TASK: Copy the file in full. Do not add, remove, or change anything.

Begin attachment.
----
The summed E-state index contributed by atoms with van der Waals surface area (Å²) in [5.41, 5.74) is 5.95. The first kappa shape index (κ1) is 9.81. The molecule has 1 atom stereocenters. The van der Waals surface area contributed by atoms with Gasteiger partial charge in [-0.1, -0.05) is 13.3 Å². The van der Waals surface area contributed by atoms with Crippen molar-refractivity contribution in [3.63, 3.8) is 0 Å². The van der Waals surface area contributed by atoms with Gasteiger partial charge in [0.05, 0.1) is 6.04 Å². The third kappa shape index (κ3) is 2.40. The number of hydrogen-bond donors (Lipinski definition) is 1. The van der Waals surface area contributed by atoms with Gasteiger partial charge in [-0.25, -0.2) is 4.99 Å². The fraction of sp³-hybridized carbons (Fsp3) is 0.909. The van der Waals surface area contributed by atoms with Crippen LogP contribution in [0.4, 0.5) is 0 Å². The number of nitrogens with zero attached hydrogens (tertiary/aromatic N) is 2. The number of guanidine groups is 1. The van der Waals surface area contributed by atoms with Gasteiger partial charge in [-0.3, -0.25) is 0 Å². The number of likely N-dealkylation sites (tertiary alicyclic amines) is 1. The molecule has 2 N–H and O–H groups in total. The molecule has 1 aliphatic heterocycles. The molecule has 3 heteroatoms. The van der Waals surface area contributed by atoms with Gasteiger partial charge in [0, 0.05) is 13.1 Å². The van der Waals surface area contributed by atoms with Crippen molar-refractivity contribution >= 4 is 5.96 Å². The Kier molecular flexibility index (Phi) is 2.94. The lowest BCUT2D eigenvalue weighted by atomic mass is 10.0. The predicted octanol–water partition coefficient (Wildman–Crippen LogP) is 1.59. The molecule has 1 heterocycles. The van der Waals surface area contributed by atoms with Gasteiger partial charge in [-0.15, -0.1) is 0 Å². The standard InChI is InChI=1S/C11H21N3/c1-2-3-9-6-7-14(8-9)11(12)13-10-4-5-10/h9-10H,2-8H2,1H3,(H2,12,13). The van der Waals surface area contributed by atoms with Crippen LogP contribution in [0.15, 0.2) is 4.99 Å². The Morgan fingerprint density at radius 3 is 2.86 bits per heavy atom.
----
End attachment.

The summed E-state index contributed by atoms with van der Waals surface area (Å²) in [5.41, 5.74) is 5.95. The first kappa shape index (κ1) is 9.81. The molecule has 1 atom stereocenters. The van der Waals surface area contributed by atoms with Gasteiger partial charge in [-0.1, -0.05) is 13.3 Å². The van der Waals surface area contributed by atoms with Crippen molar-refractivity contribution in [3.63, 3.8) is 0 Å². The van der Waals surface area contributed by atoms with Gasteiger partial charge in [0.05, 0.1) is 6.04 Å². The third kappa shape index (κ3) is 2.40. The number of hydrogen-bond donors (Lipinski definition) is 1. The van der Waals surface area contributed by atoms with Gasteiger partial charge in [-0.25, -0.2) is 4.99 Å². The fraction of sp³-hybridized carbons (Fsp3) is 0.909. The van der Waals surface area contributed by atoms with Crippen LogP contribution in [0.4, 0.5) is 0 Å². The number of nitrogens with zero attached hydrogens (tertiary/aromatic N) is 2. The number of guanidine groups is 1. The van der Waals surface area contributed by atoms with Gasteiger partial charge in [-0.3, -0.25) is 0 Å². The number of likely N-dealkylation sites (tertiary alicyclic amines) is 1. The molecule has 2 N–H and O–H groups in total. The molecule has 1 aliphatic heterocycles. The molecule has 3 heteroatoms. The van der Waals surface area contributed by atoms with Gasteiger partial charge in [0, 0.05) is 13.1 Å². The van der Waals surface area contributed by atoms with Crippen molar-refractivity contribution >= 4 is 5.96 Å². The Kier molecular flexibility index (Phi) is 2.94. The lowest BCUT2D eigenvalue weighted by atomic mass is 10.0. The predicted octanol–water partition coefficient (Wildman–Crippen LogP) is 1.59. The molecule has 1 heterocycles. The van der Waals surface area contributed by atoms with Gasteiger partial charge in [-0.15, -0.1) is 0 Å². The standard InChI is InChI=1S/C11H21N3/c1-2-3-9-6-7-14(8-9)11(12)13-10-4-5-10/h9-10H,2-8H2,1H3,(H2,12,13). The van der Waals surface area contributed by atoms with Crippen LogP contribution in [0.15, 0.2) is 4.99 Å². The Morgan fingerprint density at radius 3 is 2.86 bits per heavy atom.